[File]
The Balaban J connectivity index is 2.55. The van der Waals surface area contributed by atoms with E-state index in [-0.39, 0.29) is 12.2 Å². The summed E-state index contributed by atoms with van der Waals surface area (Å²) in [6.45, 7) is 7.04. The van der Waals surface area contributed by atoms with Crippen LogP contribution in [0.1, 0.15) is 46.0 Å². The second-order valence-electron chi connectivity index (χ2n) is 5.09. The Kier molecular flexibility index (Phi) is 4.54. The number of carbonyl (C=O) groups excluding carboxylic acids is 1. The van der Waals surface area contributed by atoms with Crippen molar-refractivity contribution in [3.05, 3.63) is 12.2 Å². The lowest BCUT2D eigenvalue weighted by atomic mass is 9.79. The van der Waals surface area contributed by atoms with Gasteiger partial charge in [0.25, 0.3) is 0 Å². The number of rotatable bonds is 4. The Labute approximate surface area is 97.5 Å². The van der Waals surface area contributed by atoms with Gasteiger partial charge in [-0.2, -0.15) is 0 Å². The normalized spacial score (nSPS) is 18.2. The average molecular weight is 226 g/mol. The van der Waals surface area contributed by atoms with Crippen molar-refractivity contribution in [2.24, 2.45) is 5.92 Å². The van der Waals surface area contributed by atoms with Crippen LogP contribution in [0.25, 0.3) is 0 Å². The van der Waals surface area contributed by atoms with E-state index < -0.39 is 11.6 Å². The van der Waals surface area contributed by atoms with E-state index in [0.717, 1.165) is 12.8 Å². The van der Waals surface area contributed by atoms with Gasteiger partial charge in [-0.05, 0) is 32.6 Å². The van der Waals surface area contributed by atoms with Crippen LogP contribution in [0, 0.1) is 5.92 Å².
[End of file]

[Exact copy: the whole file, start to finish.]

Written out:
The Balaban J connectivity index is 2.55. The van der Waals surface area contributed by atoms with E-state index in [-0.39, 0.29) is 12.2 Å². The summed E-state index contributed by atoms with van der Waals surface area (Å²) in [6.45, 7) is 7.04. The van der Waals surface area contributed by atoms with Crippen LogP contribution in [0.1, 0.15) is 46.0 Å². The second-order valence-electron chi connectivity index (χ2n) is 5.09. The Kier molecular flexibility index (Phi) is 4.54. The number of carbonyl (C=O) groups excluding carboxylic acids is 1. The van der Waals surface area contributed by atoms with Crippen molar-refractivity contribution in [3.05, 3.63) is 12.2 Å². The lowest BCUT2D eigenvalue weighted by atomic mass is 9.79. The van der Waals surface area contributed by atoms with Gasteiger partial charge in [0.25, 0.3) is 0 Å². The number of rotatable bonds is 4. The Labute approximate surface area is 97.5 Å². The van der Waals surface area contributed by atoms with Gasteiger partial charge in [-0.2, -0.15) is 0 Å². The normalized spacial score (nSPS) is 18.2. The average molecular weight is 226 g/mol. The van der Waals surface area contributed by atoms with Crippen molar-refractivity contribution in [2.24, 2.45) is 5.92 Å². The van der Waals surface area contributed by atoms with Crippen LogP contribution in [0.25, 0.3) is 0 Å². The van der Waals surface area contributed by atoms with E-state index < -0.39 is 11.6 Å². The van der Waals surface area contributed by atoms with E-state index in [0.717, 1.165) is 12.8 Å². The van der Waals surface area contributed by atoms with Gasteiger partial charge in [-0.05, 0) is 32.6 Å². The van der Waals surface area contributed by atoms with Crippen LogP contribution in [0, 0.1) is 5.92 Å².